Evensong 11th August 2019
Blessing, Mercy, and Consolation
2 Cor 1. 1-22
It’s always worth taking time to look at how Paul begins his letters to the churches. He knew they would be read out, so he starts with a bang. After introducing himself and greeting them, he almost always says something magnificent about the God he serves, something encouraging for the people he’s addressing, and something challenging about what he wants them to become in Christ.
2 Corinthians is a stunning example of this. Here are verses 3 and 4 of Chapter 1.
Blessed be the God and Father of our Lord Jesus Christ, the Father of mercies and the God of all consolation, who consoles us in all our affliction, so that we may be able to console those who are in any affliction with the consolation with which we ourselves are consoled by God
The whole of tonight’s reading, in fact the whole of the letter, is deeply personal, hugely emotional and profoundly theological. It seems that the Corinthians got under Paul’s skin and into his heart. He helped plant the church there, he visits them more than once, and there were more letters than the two which have survived. He agonises for them, especially when things go wrong, and he knows they agonise for him also. He’s recently had what he describes as a near death experience, and all the energy from that gets put into his hopes and challenges for the church in Corinth.
His words to them (which we’ve been reading in Morning Prayer recently), get very anguished and very practical, but are put into an eternal context at the very beginning of the letter. He wants them to be assured of blessing, mercy, and consolation from God. In fact he asks them to bless God. Of course, blessing comes first from God, and we bless in the context of God’s gift of grace to us. There are two Greek words often translated as thanksgiving or blessing: the words from which we get eulogy and eucharist. It’s not helpful to make too much of a distinction, but here it is eulogy, and it derives from the pronouncing of blessing in Jewish prayer – the blessing from God who gives food and light and hope. The kind of thing you would say at Grace – if you say grace!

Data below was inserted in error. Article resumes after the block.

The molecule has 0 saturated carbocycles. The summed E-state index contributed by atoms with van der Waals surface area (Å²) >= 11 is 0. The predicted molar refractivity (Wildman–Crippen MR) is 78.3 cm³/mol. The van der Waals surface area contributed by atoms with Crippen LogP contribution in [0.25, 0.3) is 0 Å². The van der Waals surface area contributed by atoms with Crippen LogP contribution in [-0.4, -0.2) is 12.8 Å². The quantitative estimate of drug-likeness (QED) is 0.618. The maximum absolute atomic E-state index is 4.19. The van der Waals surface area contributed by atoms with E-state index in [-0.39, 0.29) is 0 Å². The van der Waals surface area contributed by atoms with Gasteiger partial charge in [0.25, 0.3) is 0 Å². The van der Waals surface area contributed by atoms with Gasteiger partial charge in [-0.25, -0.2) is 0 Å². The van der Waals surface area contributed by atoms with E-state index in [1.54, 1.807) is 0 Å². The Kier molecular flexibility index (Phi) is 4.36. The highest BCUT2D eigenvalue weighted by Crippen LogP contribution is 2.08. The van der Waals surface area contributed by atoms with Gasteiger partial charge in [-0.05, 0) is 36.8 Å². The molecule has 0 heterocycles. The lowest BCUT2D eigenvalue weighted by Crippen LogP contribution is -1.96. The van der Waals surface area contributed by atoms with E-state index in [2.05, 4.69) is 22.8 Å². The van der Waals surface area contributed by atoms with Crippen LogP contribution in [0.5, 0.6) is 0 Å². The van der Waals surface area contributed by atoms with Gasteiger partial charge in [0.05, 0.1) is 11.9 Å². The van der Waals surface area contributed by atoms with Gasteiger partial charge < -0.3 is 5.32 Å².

Paul describes the God who blesses us and whom we bless as the “Father of mercies”. Having used an ancient Jewish formula, he continues with words familiar from the Shema. where the ancient prayer began with speaking to a merciful God. In the Temple there was a Mercy seat, echoed in those misericord seats to be found in medieval churches across the country. As with blessing, God not only shows mercy, he is its source and its definition.
Blessing, mercy, and consolation. This word is repeated throughout 2 Corinthians. Paul is writing after a period of great trial, and is writing to a church in a real mess. He says again and again: in the middle of a mess the God who blesses and shows mercy will show you consolation, so that you can offer consolation to those in a mess themselves. The Greek is paraklesis – paraclete, which is also translated as ‘comfort, advocate, encourage’. Barnabas the Apostle is nicknamed the ‘consoler’, the encourager. The Holy Spirit is the paraclete.
This is an amazingly rich word: consolation is not just ‘there there, it will be all right’. It is ‘I am alongside you and will take you through’. It is ‘I will speak for you when you have no words’. It is ‘I will challenge you with words of hope for the future’ – prophecy and paraclesis go hand in hand.
Paul says that God consoles, and so they, we, should also console. The beginnings of these letters aren’t just a nice thing to look at. They establish who God is, who we are, what our situation is and how we might grow and change in Christ. Paul says: Bless God. Find mercy. Receive encouragement day by day. And, crucially, let other people know.
We are listening to these words just as intently as the Corinthians. So what will you bless God for today? Whom will you bless today? Who needs to hear from a merciful and forgiving God? Who needs encouragement and challenge?
Paul says, in verse 7
Our hope for you is unshaken; for we know that as you share in our sufferings, so also you share in our consolation
It would be a crime to keep such good news tidily stored in this nice place. Blessing, mercy and consolation are active. Let’s take them out of the box and use them. Amen.
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